Negative Signals You May Be Sending That Are Keeping You From Getting a Promotion

Negative signals that are keeping you from getting a promotion

You’ve been toiling away in an individual contributor job for what seems like ages and are more than ready for the next step. But, somehow, getting that coveted promotion has proved elusive. What might you be doing wrong? Here we share some input from those who hold the keys to your next promotion for a look at some specific signals that employees may be sending that are keeping them from getting a promotion.

The HR Perspective

Mikaila Turman is VP of people at GoodHire and has more than 13 years of experience in HR, recruiting, operations and benefits administration. Some negative signals that employees may be sending that can hinder their chances of promotion, she says, include:

  • Not going above and beyond in your current role
  • Not expressing interest in projects that are outside the box of your current role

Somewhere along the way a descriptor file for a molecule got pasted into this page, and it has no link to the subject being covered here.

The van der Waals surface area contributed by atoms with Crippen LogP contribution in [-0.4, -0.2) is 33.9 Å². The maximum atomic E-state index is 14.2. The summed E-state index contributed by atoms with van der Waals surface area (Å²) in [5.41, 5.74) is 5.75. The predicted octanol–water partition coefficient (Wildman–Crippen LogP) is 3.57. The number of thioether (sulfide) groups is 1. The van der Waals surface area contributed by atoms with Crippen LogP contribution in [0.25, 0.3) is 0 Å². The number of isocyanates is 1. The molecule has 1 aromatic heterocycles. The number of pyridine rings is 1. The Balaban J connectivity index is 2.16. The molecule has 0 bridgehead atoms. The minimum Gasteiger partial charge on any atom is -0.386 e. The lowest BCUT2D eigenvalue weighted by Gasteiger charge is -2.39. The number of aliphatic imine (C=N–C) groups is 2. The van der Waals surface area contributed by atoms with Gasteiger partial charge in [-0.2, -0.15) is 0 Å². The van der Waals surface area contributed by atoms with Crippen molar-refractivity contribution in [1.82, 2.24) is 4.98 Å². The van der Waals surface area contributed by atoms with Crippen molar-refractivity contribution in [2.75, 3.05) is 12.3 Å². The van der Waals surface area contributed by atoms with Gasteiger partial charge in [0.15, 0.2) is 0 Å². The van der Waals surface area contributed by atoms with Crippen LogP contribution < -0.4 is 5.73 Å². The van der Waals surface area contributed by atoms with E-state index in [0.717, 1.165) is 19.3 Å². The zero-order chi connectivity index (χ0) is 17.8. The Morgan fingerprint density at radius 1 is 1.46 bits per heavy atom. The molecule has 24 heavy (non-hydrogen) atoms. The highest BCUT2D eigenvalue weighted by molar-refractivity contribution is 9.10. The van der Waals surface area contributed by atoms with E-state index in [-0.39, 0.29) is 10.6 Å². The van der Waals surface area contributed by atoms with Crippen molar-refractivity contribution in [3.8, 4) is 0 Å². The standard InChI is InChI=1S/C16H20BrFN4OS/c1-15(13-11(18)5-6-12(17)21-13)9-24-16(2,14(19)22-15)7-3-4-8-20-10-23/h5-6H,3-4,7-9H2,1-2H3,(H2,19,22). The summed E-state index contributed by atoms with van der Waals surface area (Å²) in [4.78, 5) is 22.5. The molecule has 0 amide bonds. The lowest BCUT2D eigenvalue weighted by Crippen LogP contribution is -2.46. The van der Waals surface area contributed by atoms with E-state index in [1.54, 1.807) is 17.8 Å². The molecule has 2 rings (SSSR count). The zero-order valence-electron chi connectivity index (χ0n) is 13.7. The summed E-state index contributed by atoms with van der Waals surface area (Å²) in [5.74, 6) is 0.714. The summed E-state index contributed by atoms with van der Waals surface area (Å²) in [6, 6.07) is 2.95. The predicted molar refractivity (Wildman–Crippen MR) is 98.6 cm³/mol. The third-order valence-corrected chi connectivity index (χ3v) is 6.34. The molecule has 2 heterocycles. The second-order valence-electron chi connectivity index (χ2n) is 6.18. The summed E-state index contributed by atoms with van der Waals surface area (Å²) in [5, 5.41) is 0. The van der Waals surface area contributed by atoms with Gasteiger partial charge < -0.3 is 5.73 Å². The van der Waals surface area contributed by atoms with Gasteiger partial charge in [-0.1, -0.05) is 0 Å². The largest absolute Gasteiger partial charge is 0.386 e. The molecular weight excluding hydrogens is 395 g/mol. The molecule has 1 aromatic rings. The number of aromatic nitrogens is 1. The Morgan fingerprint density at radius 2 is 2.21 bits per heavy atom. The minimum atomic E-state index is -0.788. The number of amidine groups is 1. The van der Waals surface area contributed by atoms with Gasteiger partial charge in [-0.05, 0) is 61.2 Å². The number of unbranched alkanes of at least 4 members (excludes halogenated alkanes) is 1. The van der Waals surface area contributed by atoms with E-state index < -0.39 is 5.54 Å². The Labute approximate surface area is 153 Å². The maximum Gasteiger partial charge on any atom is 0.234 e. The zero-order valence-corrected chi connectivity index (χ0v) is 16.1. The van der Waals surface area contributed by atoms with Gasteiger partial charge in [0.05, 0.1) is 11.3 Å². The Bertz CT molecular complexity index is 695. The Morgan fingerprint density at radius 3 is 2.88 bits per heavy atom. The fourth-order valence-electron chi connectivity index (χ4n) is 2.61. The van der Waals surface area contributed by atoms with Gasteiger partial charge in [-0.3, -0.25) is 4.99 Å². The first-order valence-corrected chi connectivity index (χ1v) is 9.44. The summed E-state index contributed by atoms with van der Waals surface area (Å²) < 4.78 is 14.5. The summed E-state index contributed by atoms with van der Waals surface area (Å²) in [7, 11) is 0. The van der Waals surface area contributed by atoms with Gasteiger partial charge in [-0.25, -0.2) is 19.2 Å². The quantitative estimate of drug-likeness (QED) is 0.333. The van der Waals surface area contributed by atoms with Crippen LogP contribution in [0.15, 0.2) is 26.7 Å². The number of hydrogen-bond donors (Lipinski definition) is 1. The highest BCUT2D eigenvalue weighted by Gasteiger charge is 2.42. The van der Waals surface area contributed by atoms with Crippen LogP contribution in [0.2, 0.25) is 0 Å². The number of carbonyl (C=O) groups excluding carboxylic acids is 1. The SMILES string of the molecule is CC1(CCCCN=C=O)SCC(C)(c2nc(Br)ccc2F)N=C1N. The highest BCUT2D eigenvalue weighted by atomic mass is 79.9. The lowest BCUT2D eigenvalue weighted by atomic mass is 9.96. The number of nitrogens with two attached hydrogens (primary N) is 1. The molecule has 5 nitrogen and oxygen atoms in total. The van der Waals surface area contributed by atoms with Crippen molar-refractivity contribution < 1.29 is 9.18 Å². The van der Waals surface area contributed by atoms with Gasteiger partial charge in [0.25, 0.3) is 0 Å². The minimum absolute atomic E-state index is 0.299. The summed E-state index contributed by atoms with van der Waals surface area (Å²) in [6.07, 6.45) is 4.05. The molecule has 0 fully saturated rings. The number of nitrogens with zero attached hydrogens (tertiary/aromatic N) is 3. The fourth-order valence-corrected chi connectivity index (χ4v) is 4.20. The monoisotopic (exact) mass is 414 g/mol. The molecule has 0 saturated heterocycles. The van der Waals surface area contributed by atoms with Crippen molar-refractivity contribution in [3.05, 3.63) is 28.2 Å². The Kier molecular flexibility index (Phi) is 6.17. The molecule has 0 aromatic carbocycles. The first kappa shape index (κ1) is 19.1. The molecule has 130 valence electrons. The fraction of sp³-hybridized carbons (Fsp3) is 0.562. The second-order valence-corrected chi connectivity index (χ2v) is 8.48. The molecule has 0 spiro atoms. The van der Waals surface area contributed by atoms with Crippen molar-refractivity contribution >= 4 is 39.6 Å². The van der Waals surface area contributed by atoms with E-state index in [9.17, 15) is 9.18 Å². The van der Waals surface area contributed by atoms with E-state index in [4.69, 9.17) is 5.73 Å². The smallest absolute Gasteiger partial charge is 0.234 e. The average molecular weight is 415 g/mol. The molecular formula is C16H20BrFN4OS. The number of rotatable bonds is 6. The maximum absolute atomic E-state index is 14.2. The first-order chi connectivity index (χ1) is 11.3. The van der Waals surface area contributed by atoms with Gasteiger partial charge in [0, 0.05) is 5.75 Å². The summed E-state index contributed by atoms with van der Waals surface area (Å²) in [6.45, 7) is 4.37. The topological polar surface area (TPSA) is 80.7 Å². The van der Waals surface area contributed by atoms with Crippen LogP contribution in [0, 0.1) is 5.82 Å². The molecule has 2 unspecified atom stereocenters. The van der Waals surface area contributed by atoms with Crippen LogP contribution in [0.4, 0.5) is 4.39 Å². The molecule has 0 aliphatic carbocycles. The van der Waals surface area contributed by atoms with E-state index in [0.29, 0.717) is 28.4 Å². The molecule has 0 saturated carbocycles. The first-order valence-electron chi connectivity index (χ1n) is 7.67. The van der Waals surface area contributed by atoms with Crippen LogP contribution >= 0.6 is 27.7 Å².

• Not being attentive or engaged in meetings
  • Showing disapproval or disagreement when others experience successes or are promoted

HR is looking for signs of commitment and positive intent. And, importantly, they want to get the sense that your concerns go beyond your current role to encompass the things that are important to the organization as a whole.

Also read: Why Selling Yourself Doesn’t Get You the Job or Promotion | Promotion and Performance Series

The Corporate Executive Perspective

Sheila Murphy, president and CEO of Focus Forward Consulting has 25 years of experience as a senior corporate executive, a role that involved hiring, developing and mentoring talent. There are some specific things that employees can do that can limit their potential to be considered as a candidate for promotion, she says.

  • Having too much of a me-me-me focus. “If you are self-centered, management will doubt your ability to galvanize others to do their best or develop talent,” Murphy says.
  • Being too tactical. Being a strong technician isn’t a bad thing, but it’s not the type of skills that will signal “promotion material.” Employees interested in moving up need to have strong non-technical skills, says Murphy: “such as communication, budgeting, managing teams, and developing strategy.” She says: “If you’re not perceived as someone who has a vision and can run a team you will not be considered for promotion.”